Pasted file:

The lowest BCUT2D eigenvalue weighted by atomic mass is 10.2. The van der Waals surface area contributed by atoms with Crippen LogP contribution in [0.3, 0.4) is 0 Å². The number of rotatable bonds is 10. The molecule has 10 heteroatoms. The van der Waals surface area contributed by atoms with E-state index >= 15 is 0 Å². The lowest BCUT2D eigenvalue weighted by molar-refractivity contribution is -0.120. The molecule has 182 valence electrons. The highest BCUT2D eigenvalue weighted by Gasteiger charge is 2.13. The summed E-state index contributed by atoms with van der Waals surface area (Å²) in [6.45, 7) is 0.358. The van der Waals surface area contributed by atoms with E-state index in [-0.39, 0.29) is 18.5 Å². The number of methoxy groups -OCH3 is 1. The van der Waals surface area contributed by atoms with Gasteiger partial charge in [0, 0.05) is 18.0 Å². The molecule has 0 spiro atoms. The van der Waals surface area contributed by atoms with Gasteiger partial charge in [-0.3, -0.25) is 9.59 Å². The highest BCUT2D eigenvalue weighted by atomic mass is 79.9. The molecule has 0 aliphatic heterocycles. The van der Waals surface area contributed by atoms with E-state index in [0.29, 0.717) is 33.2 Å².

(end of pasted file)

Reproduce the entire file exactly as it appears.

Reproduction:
The lowest BCUT2D eigenvalue weighted by atomic mass is 10.2. The van der Waals surface area contributed by atoms with Crippen LogP contribution in [0.3, 0.4) is 0 Å². The number of rotatable bonds is 10. The molecule has 10 heteroatoms. The van der Waals surface area contributed by atoms with E-state index >= 15 is 0 Å². The lowest BCUT2D eigenvalue weighted by molar-refractivity contribution is -0.120. The molecule has 182 valence electrons. The highest BCUT2D eigenvalue weighted by Gasteiger charge is 2.13. The summed E-state index contributed by atoms with van der Waals surface area (Å²) in [6.45, 7) is 0.358. The van der Waals surface area contributed by atoms with E-state index in [-0.39, 0.29) is 18.5 Å². The number of methoxy groups -OCH3 is 1. The van der Waals surface area contributed by atoms with Gasteiger partial charge in [0, 0.05) is 18.0 Å². The molecule has 0 spiro atoms. The van der Waals surface area contributed by atoms with Gasteiger partial charge in [-0.3, -0.25) is 9.59 Å². The highest BCUT2D eigenvalue weighted by atomic mass is 79.9. The molecule has 0 aliphatic heterocycles. The van der Waals surface area contributed by atoms with E-state index in [0.29, 0.717) is 33.2 Å².